What rising geopolitical tensions could mean for the markets and economy
Chief Investment Officer Chris Hyzy asks several experts about today’s volatile global situation and the steps investors might consider taking now
“Geopolitics used to be considered a lower-level financial risk. Now, it may be the top risk.”
WITH ALL EYES ON THE TRAGIC SITUATION IN THE MIDDLE EAST, the first concern is for the victims of the terror attack in Israel and the ensuing humanitarian crisis. The war comes even as we remain concerned about continuing conflict in Ukraine and tension in the Indo-Pacific that have created a new level of uncertainty over the potential impact of global turmoil on the economy and financial markets. “Geopolitics used to be considered a lower-level financial risk. Now, it may be the top risk,” says Chris Hyzy, Chief Investment Officer for Merrill and Bank of America Private Bank.
Moreover, the geopolitical tensions come at a time of uncertainty over the direction of the U.S. economy. “We are on fragile ground globally and in rare territory in terms of the business cycle at home,” Hyzy says. “In a volatile world, understanding the risks and keeping a wide lens on the opportunities that develop are arguably more important than ever.”
Below, Hyzy asks several top analysts from BofA Global Research and the Chief Investment Office to weigh in on the potential impact of today’s heightened global tensions and what it could mean for your portfolio.
Q: Savita, what sectors are likely to be most affected by the current conditions, and how are markets generally likely to respond?
A: Oil price spikes from potential supply shocks could hit U.S. consumption, but contrary to popular belief, that’s more likely to affect consumer staples — supermarkets, discount retailers and personal products — than higher price-point retailers in consumer discretionary. That’s one reason for our underweight position in consumer staples vs. our overweight in consumer discretionary. Energy companies could benefit from higher oil prices, and U.S. energy independence could otherwise soften the impact of global supply shocks. More generally, history tells us that geopolitical shocks that don’t fundamentally impact the economy have tended to result in a 5% to 10% pullback in the S&P 500. Fortunately, our research shows markets have typically more than recovered from such losses within three months1.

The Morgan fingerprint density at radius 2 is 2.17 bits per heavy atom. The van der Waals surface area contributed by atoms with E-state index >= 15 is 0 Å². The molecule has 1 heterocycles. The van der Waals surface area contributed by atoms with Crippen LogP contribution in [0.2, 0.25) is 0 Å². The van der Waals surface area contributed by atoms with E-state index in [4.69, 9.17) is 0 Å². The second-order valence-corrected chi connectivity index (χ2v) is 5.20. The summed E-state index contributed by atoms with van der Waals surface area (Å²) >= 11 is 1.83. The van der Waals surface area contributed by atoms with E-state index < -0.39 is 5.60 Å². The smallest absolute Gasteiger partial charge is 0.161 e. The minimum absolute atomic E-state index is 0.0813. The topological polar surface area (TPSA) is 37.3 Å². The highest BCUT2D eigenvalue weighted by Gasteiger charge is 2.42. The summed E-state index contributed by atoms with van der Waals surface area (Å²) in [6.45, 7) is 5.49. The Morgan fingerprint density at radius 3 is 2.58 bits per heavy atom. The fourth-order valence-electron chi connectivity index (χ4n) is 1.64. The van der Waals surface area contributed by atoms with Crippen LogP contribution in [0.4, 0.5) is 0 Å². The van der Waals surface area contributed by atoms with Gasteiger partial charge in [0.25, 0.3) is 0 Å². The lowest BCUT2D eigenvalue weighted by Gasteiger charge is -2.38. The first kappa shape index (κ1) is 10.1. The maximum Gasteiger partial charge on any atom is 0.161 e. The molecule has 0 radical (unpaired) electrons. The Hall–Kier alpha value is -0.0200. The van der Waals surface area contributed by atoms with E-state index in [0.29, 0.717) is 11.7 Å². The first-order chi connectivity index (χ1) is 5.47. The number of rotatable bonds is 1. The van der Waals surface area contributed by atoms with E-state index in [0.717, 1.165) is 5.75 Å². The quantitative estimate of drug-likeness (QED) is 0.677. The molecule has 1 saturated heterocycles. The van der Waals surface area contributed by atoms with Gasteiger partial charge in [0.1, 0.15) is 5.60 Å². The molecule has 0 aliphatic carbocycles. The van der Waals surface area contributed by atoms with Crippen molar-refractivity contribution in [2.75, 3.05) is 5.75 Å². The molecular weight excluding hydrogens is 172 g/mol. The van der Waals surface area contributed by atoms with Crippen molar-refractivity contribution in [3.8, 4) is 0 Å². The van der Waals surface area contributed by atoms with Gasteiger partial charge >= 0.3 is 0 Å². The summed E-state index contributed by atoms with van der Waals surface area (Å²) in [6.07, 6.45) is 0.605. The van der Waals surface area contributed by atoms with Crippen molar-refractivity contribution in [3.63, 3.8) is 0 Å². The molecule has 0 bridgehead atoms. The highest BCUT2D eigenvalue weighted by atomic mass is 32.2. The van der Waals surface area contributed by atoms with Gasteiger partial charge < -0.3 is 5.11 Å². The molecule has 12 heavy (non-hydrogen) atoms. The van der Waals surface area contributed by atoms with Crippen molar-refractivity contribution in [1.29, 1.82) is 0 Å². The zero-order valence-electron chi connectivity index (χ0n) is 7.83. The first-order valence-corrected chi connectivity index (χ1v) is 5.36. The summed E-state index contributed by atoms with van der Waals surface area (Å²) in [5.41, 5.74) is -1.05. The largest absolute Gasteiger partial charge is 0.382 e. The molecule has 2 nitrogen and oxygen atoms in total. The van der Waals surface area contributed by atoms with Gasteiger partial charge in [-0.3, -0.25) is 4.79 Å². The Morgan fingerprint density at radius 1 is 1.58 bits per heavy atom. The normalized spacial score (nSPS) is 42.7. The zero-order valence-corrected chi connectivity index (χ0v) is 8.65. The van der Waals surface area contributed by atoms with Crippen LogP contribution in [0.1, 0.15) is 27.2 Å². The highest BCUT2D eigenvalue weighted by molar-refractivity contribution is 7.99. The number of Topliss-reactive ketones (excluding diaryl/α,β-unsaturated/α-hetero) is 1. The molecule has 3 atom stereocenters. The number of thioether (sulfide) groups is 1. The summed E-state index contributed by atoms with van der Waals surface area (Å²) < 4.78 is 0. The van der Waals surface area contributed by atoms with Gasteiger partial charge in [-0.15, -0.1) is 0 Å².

Q: How are corporate profits likely to be affected?
A: We have found that geopolitical shocks, such as 9/11, Brexit and even the prolonged Russia-Ukraine war, have not had a meaningful impact on U.S. corporate earnings. But the Israel and Gaza crisis could affect profits in some sectors. Amplified U.S. defense spending could benefit aerospace, defense and some industrials. But a longer, broader conflict could create greater uncertainty around global trade, demand for overseas travel and the risk of an oil embargo. Earnings for U.S. multinational companies may be affected if oil shocks and uncertainty cause growth to slow in Europe.
Q. Let’s take a deeper look at the global oil markets, Francisco. What might the conflict in the Middle East mean for global oil prices?
A: Israeli-Palestinian conflicts since 1973 have had a limited impact on energy prices because they have mostly been contained. The key question is whether this conflict will broaden regionally. If it does, the risk of a Persian Gulf shutdown could push oil prices above $130 a barrel. If shipments through the Strait of Hormuz, a choke point for nearly 20% of the world's oil and liquified natural gas (LNG), were stopped for a meaningful period, oil could spike to above $250 a barrel and LNG might surpass $50 per million Btu (MMBTU). Even if the conflict doesn’t broaden, the U.S. could decide to enforce Iranian oil sanctions, curbing global oil supply in 2024 and likely pushing oil and LNG prices higher.
Q: What’s the outlook for other commodities?
A: In the short run, the big beneficiary of rising geopolitical risk is gold, which has moved up very fast in recent days to reflect the increased Middle East tensions. In contrast, base metals may face further headwinds in the short term, although we believe that the downside for most commodities will ultimately be limited. Longer term, as the world economy moves from fossil fuel to renewable energy, we remain constructive on energy-transition commodities.
Q: Joe, what risks are you watching for, especially if the very fluid Middle East conflict becomes protracted?